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Posts tagged toilets

Modern or classic?

modern classic japanese toilets

Japanese toilets

Toilet slippers

toilet slippers

“In the night I made the beginner’s lavatory mistake. Whatever the style of Japanese lavatory–whether Western or the traditional hole in the floor–you never go into it wearing the same pair of slippers that you wear along the corridors. Another pair of slippers–often helpfully marked ‘lavatory’–is laid out for you there, and you change into them as you enter. The beginner’s lavatory mistake is this: stumbling half-pissed into a hole-in-the-floor-type lavatory at night, he kicks one of the lavatory slippers down the hole. This, I suppose, happens fairly regularly, but for a veteran of seven years to commit this blunder was an immediately sobering embarrassment. In fact, it was so embarrassing to be left hopping about in a single lavatory slipper that I kicked that down the hole to follow the first. My plan was to disclaim all knowledge of the slippers so that the maid would be accused of having forgotten to lay them out. This, I congratulated myself, was a cast-iron defense, but in the searing light of morning it struck me that I might well be resorting unawares to an instantly recognizable ‘beginner’s lavatory feeble ploy,’ so I avoided not only the downstairs guests but the entire domestic staff as well.”

(Alan Booth in The Roads to Sata p. 88)

The Japanese squat toilet

“For most of the night the rain splashed out of holes in the drainpipe and clattered on the window panes. And when I went downstairs to the lavatory, I found it crawling with inquisitive, bright orange maggots.

The rain stopped at five o’clock but the maggots were still there when I finally got up. So twice in the space of a couple of hours I was glad that rural Japanese-style lavatories… did not require my bum to come in contact with the porcelain. Hygienic-minded people have praised the arrangement on this account, though I can think of several drawbacks; …the pains and cramps that an unsupported squat must inflict on the elderly, the ill, the crippled, or the heavily pregnant. And here were a few dozen more little drawbacks, doing orange congas round the inside of the bowl.”

(Alan Booth in Looking for the Lost p. 173)

Japanese toilets

Continuing on the subject begun a week ago about Japanese toilets, today’s entry changes the theme from the Japanese squatter to the modern, high-tech Japanese toilet.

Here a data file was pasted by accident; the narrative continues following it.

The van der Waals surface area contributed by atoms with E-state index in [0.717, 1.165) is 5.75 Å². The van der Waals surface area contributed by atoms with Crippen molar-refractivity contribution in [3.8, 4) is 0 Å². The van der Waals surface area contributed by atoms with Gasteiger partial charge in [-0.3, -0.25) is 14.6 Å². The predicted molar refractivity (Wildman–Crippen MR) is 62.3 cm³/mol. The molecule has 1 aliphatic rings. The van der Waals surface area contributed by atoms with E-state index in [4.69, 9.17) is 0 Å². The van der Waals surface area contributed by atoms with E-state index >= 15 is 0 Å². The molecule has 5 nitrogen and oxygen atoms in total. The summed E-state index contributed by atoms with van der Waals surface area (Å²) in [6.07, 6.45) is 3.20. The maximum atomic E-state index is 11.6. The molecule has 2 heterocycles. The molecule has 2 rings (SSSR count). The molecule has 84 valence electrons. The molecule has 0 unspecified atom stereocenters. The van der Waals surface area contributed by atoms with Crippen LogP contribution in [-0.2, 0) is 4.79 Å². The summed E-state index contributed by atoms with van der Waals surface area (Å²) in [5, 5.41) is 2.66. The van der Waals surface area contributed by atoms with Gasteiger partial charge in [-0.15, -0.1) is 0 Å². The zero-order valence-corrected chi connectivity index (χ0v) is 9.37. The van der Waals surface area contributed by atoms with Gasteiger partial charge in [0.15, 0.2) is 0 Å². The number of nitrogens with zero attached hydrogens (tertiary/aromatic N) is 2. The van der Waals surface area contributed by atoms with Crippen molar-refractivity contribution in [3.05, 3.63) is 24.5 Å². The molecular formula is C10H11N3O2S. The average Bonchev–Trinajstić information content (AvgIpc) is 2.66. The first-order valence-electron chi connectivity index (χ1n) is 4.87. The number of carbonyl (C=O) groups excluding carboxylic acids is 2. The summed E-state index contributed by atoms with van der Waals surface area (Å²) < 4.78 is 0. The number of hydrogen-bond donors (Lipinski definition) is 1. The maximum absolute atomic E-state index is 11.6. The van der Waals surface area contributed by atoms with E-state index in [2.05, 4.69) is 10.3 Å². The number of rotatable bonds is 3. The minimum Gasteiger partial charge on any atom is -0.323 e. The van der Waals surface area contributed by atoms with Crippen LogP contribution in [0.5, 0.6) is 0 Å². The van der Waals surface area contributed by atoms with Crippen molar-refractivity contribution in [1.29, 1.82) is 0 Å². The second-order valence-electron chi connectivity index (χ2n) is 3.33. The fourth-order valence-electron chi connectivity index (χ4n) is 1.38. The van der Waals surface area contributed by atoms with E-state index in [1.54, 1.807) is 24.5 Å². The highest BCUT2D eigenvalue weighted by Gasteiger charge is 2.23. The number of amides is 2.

The photo above is of the toilet in our hotel in Hakone. In the U.S., on rare occasions, you may run into a very fancy toilet that includes a seat warmer. That is nothing compared to what you will find in Japan.

On the above toilet, not only can you warm the seat, you can wash your butt (おしり) or use a bidet (ビデ). I’m not sure why the bidet doesn’t wash your butt, but they have a different button for each. You can adjust the temperature of the seat and the temperature of the water hitting your backside as well. In addition you can adjust the angle and pressure of the water.

That may sound like a crazy number of features on a toilet, but there are others in Japan with many other capabilities as well. You can have your blood sugar tested as you pee, get a full blown enema, have a talking toilet, or get one that makes fake flushing noises with the push of a button so that those nearby can’t hear your bodily noises.

The Japanese take clean to a whole other level. More on that in a future blog entry…

One other nice thing about many toilets in Japan is the wash basin built into the back of the toilet (a feature we also experienced in Scandinavia this past summer). This allows you to wash your hands when you flush with the water that is going in to fill the tank. Not only does this design save on space but it also saves water (compared to how people wash their hands in the states by going to a separate wash basin/sink).

Pooping instructions

I took the above picture at a bathroom on the Hakone Round Course. Apparently some gaijin had misused the toilet in the past and made a mess.

When I lived in Japan in the 1980s I saw and used what we called “squatters” all the time. In fact, it was the most common public toilet at that point in time in Japan and was the only toilet I had in one of my apartments.

Fast forward to our visit in 2007. The above squatter was the only one we encountered in our entire two weeks in Japan. Squatters seem to be much rarer now. Japanese toilets are actually some of the best in the world with more gizmos and gadgets and features most people have never even dreamed of on a toilet.

When we arrived in Narita airport my family used the bathroom immediately after we got off the plane and said it was the best bathroom they’d ever seen. We experienced a few restrooms later on the trip that were even better.

Back to the above photo… The picture is quite humorous if you blow it up and look at it closely.